Updated: Jun 1, 2020
On May 27th, the Massachusetts Cannabis Control Commissions (CCC) announced the long-awaited start of the application process for Delivery-Only licenses. These licenses are significant because, unlike other licenses available until now, they (along with Social Consumption site licenses for which the application process is not yet open) have been set aside for Social Equity and Economic Empowerment applicants for the next two years. Given the painfully slow pace at which disproportionately impacted individuals and communities are being included in the fast-growing Massachusetts cannabis industry, this is a welcome development.
Like many social equity initiatives however, the creation of Delivery-Only licenses set aside for Social Equity and Economic Empowerment applicants in Massachusetts has been well intentioned but less than ideal. In addition to delays in rolling out the program, Delivery-Only licenses are subject to restrictions that seem likely to severely depress or even eliminate their potential value including, most notably, (a) prohibiting a Delivery-Only licensee from also holding a retail license, and (b) requiring body cameras to be used to record all deliveries. These provisions have led to widespread concern over both profitabiity and privacy. However, the CCC just published a document entitled Frequently Asked Questions About Delivery (Delivery FAQs) that appears to rewrite, or at least invite requests to waive, these rules. Let's take a closer look.
Whether a Delivery-Only Licensee can also Hold a Retail License The Massachusetts Adult-Use Regulations seem, at least to this reader, to clearly state that a Delivery-Only licensee cannot also hold a retail license. Here's how we get there. First, the regulations define a retail licensee as an entity licensed to sell to consumers from a retail location accessible to the public. They define a Delivery-Only Licensee, on the other hand, as an entity licensed to deliver directly to Consumers "and that does not provide a retail location accessible to the public." (emphasis added) 935 CMR 500.002. To remove any doubt, the regulations state elsewhere that a Delivery-Only licensee "shall not have a retail location accessible to the public." (emphasis added) 935 CMR 500.050(10)(a). So, if an entity holding a retail license is required have a retail location, and if an entity holding a Delivery-Only license can't have a retail location, then the same entity can't hold both a retail license and a Delivery-Only license, right? That seemed like the clear answer until the Delivery FAQs were published. They are drafted in a Q&A format, and include the following passage:
Can a Delivery-Only applicant or licensee have, or obtain, a Marijuana Retailer license? Yes. A Delivery-Only applicant or license can have or obtain a Marijuana Retailer license. Please note that for the purposes of license limitations, Delivery-Only licenses will be counted as a Marijuana Retailer. Therefore, no person or entity may be a Person or Entity Having Direct or Indirect Control, as defined by 935 CMR 500.002, over more than three (3) Marijuana Retailer and Delivery-Only licenses combined. For example, XYZ Corp. will reach its three (3) license limit for Marijuana Retailers once it obtains two (2) Marijuana Retailer licenses and one (1) Delivery-Only license.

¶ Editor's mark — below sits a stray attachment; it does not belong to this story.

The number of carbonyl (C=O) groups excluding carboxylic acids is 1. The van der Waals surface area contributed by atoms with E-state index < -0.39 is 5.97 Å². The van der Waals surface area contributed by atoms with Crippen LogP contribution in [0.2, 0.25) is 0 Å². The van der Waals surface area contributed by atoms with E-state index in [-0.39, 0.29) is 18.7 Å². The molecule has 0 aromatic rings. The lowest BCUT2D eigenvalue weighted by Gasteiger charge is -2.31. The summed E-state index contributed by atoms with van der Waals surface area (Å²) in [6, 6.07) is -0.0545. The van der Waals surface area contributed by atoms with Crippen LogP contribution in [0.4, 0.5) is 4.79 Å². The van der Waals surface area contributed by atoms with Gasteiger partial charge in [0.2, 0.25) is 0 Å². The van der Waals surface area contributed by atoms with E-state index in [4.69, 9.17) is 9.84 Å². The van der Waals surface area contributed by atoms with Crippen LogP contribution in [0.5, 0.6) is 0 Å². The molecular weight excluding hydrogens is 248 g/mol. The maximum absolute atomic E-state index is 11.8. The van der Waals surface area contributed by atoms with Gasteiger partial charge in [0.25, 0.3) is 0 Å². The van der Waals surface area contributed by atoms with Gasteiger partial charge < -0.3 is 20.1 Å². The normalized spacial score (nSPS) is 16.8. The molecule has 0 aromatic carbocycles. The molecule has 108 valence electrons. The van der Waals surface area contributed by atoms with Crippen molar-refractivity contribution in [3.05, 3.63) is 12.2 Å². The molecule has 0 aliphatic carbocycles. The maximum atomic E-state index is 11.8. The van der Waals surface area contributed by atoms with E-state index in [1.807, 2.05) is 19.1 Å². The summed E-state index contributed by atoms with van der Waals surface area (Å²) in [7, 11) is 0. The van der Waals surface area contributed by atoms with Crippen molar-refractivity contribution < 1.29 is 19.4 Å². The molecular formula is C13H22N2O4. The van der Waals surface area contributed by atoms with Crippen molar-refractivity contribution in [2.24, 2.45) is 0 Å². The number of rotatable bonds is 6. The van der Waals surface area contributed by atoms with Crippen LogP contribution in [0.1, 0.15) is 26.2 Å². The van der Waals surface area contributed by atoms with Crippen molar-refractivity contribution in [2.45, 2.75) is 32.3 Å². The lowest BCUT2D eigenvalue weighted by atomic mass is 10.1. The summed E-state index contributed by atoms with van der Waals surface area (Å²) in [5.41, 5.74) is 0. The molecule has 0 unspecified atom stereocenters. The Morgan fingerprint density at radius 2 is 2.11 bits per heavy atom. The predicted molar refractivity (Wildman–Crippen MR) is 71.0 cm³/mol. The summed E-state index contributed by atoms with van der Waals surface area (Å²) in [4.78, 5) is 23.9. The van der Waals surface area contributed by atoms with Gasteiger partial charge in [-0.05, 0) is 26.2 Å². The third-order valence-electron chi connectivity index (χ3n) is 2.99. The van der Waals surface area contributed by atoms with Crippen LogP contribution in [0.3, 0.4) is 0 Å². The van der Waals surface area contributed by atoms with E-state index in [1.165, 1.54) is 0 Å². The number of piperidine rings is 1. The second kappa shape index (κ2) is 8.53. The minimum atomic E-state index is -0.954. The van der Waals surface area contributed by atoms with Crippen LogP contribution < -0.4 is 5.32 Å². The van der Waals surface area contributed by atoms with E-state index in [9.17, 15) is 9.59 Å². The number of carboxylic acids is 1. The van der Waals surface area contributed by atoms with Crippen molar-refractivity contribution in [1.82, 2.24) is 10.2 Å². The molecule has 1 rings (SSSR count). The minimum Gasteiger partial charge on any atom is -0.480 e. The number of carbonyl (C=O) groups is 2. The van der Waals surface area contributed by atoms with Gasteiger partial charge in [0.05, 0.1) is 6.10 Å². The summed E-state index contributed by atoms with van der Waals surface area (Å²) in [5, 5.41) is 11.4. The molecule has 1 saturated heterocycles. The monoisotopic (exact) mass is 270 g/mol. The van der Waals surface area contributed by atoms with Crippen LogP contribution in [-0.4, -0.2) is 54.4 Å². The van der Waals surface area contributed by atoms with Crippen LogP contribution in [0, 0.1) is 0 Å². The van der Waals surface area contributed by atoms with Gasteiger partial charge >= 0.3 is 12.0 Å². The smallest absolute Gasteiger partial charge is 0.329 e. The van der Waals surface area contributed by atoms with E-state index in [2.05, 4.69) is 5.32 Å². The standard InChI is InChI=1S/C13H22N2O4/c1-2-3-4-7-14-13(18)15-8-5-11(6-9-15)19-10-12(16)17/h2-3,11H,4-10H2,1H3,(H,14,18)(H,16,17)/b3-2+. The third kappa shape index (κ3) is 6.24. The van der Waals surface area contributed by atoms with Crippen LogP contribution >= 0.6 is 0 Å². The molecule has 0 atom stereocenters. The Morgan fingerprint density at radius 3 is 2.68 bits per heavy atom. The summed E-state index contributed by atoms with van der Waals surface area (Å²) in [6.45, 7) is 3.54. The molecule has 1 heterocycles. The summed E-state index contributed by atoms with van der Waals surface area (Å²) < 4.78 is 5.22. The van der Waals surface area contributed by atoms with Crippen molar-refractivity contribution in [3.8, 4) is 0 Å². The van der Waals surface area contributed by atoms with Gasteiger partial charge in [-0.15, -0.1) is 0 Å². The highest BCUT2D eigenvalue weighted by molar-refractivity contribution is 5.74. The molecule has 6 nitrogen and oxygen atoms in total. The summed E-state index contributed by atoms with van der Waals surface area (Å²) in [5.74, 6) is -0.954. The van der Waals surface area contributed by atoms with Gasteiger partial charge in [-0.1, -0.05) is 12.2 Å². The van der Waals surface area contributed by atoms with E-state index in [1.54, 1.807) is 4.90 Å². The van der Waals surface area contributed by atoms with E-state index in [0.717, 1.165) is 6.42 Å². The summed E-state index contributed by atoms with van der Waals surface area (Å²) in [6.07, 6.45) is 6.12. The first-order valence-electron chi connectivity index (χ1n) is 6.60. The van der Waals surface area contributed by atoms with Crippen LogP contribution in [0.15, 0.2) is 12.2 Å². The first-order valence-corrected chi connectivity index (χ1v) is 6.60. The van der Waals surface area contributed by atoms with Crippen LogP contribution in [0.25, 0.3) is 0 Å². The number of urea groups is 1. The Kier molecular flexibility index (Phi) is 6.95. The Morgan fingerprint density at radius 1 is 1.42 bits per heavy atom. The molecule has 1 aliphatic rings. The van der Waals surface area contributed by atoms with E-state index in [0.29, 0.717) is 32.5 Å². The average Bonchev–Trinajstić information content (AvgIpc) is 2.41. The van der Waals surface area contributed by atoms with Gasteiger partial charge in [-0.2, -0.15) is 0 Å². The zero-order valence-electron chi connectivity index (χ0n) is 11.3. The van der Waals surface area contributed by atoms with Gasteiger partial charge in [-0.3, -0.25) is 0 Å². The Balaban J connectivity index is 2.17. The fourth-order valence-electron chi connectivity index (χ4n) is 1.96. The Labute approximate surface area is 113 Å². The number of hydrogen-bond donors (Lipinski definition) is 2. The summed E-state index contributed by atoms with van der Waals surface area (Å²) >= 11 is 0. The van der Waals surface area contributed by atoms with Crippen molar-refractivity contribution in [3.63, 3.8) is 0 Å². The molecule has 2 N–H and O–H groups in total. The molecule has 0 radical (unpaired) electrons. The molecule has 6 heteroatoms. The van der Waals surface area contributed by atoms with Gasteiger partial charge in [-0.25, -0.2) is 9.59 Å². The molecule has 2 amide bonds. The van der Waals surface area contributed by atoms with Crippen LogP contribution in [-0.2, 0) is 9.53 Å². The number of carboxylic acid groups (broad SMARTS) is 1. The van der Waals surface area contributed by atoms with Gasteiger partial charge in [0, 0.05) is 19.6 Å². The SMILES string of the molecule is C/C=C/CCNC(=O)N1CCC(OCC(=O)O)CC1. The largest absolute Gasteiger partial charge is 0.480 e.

Wait, what? That sounds like a complete reversal of the Adult-Use Regulations cited above, doesn't it? This is great news for proponents of social equity, if a bit unsettling for those of us responsible for interpreting the Adult-Use Regulations.
Whether Body Cameras are Required to Record all Deliveries One of the most controversial and onerous requirements imposed on Delivery-Only licensees is that they are required to wear body cameras and record all deliveries. 935 CMR 500.110(8)(b). Needless to say, this has caused a lot of concern about the use - and potential misuse - of such recordings. While the regulations require recordings to be deleted after 30 days, they must be retained for the duration of any CCC investigation, they must be made available in response to a search warrant from law enforcement, and they may even be seized by law enforcement without a warrant under "exceptional or emergency circumstances where time or opportunity to apply for a warrant is lacking." 935 CMR 500.110(8)(b). In the current political climate, it is not hard to imagine why some communities will feel threatened by the prospect of being recorded and will not use this service, reducing market opportunities for Delivery-Only licensees.
Here, too, the Delivery FAQs signal an abrupt change of course. In another Q&A exchange, they state:
Does the Commission accept waivers on the body camera requirement or the requirement to have two agents in the delivery vehicle? An applicant or licensee can request a waiver from any regulatory requirement. The waiver request form is available on the Commission’s website located here: https://mass-cannabis- control.com/forms-and-templates/. All waiver requests are reviewed and will either be approved or denied.
Come again? The application process for Delivery-Only licenses has just started and the CCC is already telling applicants how to submit requests for waivers from the body camera requirement? It's hard to imagine a less subtle way for the CCC to broadcast its willingness to at least consider - right from the outset - granting waivers of the body camera requirement. Again, there is no complaint here, just a growing realization that with each new publication the CCC is "refining" the rules pursuant to which the Massachusetts cannabis industry will move forward. In this case, at least, the changes are for the better. Here's hoping the trend continues.